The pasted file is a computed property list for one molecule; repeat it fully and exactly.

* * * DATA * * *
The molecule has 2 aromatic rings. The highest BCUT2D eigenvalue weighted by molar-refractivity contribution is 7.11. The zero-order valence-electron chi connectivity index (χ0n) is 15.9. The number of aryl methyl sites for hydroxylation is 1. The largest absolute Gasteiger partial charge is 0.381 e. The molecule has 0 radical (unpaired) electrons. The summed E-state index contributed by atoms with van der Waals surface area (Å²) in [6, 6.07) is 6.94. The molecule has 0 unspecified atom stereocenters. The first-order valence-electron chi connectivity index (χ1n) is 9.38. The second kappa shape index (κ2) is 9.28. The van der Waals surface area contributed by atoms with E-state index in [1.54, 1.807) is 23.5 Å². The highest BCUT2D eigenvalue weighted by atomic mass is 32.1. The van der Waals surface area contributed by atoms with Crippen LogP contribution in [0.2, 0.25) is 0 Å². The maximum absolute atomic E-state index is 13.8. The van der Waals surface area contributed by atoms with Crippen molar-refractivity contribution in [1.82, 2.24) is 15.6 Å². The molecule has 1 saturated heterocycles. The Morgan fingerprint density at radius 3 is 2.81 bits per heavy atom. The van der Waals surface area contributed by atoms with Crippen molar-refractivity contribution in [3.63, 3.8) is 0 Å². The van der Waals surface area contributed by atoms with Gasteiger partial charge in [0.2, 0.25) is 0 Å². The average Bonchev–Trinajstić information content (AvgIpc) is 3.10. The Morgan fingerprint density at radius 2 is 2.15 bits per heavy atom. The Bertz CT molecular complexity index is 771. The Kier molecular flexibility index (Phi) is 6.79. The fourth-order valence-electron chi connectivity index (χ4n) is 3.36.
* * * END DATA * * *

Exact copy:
The molecule has 2 aromatic rings. The highest BCUT2D eigenvalue weighted by molar-refractivity contribution is 7.11. The zero-order valence-electron chi connectivity index (χ0n) is 15.9. The number of aryl methyl sites for hydroxylation is 1. The largest absolute Gasteiger partial charge is 0.381 e. The molecule has 0 radical (unpaired) electrons. The summed E-state index contributed by atoms with van der Waals surface area (Å²) in [6, 6.07) is 6.94. The molecule has 0 unspecified atom stereocenters. The first-order valence-electron chi connectivity index (χ1n) is 9.38. The second kappa shape index (κ2) is 9.28. The van der Waals surface area contributed by atoms with E-state index in [1.54, 1.807) is 23.5 Å². The highest BCUT2D eigenvalue weighted by atomic mass is 32.1. The van der Waals surface area contributed by atoms with Crippen LogP contribution in [0.2, 0.25) is 0 Å². The maximum absolute atomic E-state index is 13.8. The van der Waals surface area contributed by atoms with Crippen molar-refractivity contribution in [1.82, 2.24) is 15.6 Å². The molecule has 1 saturated heterocycles. The Morgan fingerprint density at radius 3 is 2.81 bits per heavy atom. The van der Waals surface area contributed by atoms with Crippen molar-refractivity contribution in [3.63, 3.8) is 0 Å². The van der Waals surface area contributed by atoms with Gasteiger partial charge in [0.2, 0.25) is 0 Å². The average Bonchev–Trinajstić information content (AvgIpc) is 3.10. The Morgan fingerprint density at radius 2 is 2.15 bits per heavy atom. The Bertz CT molecular complexity index is 771. The Kier molecular flexibility index (Phi) is 6.79. The fourth-order valence-electron chi connectivity index (χ4n) is 3.36.